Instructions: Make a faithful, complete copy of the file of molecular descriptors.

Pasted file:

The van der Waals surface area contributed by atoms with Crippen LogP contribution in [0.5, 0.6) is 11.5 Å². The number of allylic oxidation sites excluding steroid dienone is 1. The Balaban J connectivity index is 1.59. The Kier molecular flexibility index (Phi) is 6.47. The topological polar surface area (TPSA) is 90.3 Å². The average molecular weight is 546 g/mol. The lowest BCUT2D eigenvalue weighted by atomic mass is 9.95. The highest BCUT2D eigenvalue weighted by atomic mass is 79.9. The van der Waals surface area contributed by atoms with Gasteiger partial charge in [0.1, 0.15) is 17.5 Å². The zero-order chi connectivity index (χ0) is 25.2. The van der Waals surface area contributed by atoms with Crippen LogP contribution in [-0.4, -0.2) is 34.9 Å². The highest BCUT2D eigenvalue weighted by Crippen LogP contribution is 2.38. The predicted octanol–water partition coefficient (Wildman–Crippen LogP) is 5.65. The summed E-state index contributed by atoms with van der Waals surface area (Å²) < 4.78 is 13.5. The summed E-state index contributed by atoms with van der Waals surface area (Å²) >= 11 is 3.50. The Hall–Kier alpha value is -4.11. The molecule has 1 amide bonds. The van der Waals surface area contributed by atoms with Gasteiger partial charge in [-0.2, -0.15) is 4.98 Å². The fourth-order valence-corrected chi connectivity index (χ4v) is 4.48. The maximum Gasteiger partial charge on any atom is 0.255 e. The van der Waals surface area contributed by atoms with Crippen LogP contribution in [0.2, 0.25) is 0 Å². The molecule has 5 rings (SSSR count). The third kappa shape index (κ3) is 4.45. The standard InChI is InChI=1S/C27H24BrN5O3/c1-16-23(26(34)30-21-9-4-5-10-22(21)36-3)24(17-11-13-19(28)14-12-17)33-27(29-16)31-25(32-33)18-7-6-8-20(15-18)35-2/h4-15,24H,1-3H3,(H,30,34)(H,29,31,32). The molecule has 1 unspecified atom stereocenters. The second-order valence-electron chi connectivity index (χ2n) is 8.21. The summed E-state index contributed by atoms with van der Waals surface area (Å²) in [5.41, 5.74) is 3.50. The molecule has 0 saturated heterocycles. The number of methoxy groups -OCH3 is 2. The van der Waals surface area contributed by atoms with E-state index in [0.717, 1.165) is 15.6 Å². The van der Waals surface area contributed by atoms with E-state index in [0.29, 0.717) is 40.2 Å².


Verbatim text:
The van der Waals surface area contributed by atoms with Crippen LogP contribution in [0.5, 0.6) is 11.5 Å². The number of allylic oxidation sites excluding steroid dienone is 1. The Balaban J connectivity index is 1.59. The Kier molecular flexibility index (Phi) is 6.47. The topological polar surface area (TPSA) is 90.3 Å². The average molecular weight is 546 g/mol. The lowest BCUT2D eigenvalue weighted by atomic mass is 9.95. The highest BCUT2D eigenvalue weighted by atomic mass is 79.9. The van der Waals surface area contributed by atoms with Gasteiger partial charge in [0.1, 0.15) is 17.5 Å². The zero-order chi connectivity index (χ0) is 25.2. The van der Waals surface area contributed by atoms with Crippen LogP contribution in [-0.4, -0.2) is 34.9 Å². The highest BCUT2D eigenvalue weighted by Crippen LogP contribution is 2.38. The predicted octanol–water partition coefficient (Wildman–Crippen LogP) is 5.65. The summed E-state index contributed by atoms with van der Waals surface area (Å²) < 4.78 is 13.5. The summed E-state index contributed by atoms with van der Waals surface area (Å²) >= 11 is 3.50. The Hall–Kier alpha value is -4.11. The molecule has 1 amide bonds. The van der Waals surface area contributed by atoms with Gasteiger partial charge in [-0.2, -0.15) is 4.98 Å². The fourth-order valence-corrected chi connectivity index (χ4v) is 4.48. The maximum Gasteiger partial charge on any atom is 0.255 e. The van der Waals surface area contributed by atoms with Crippen LogP contribution in [0.2, 0.25) is 0 Å². The molecule has 5 rings (SSSR count). The third kappa shape index (κ3) is 4.45. The standard InChI is InChI=1S/C27H24BrN5O3/c1-16-23(26(34)30-21-9-4-5-10-22(21)36-3)24(17-11-13-19(28)14-12-17)33-27(29-16)31-25(32-33)18-7-6-8-20(15-18)35-2/h4-15,24H,1-3H3,(H,30,34)(H,29,31,32). The molecule has 1 unspecified atom stereocenters. The second-order valence-electron chi connectivity index (χ2n) is 8.21. The summed E-state index contributed by atoms with van der Waals surface area (Å²) in [5.41, 5.74) is 3.50. The molecule has 0 saturated heterocycles. The number of methoxy groups -OCH3 is 2. The van der Waals surface area contributed by atoms with E-state index in [0.717, 1.165) is 15.6 Å². The van der Waals surface area contributed by atoms with E-state index in [0.29, 0.717) is 40.2 Å².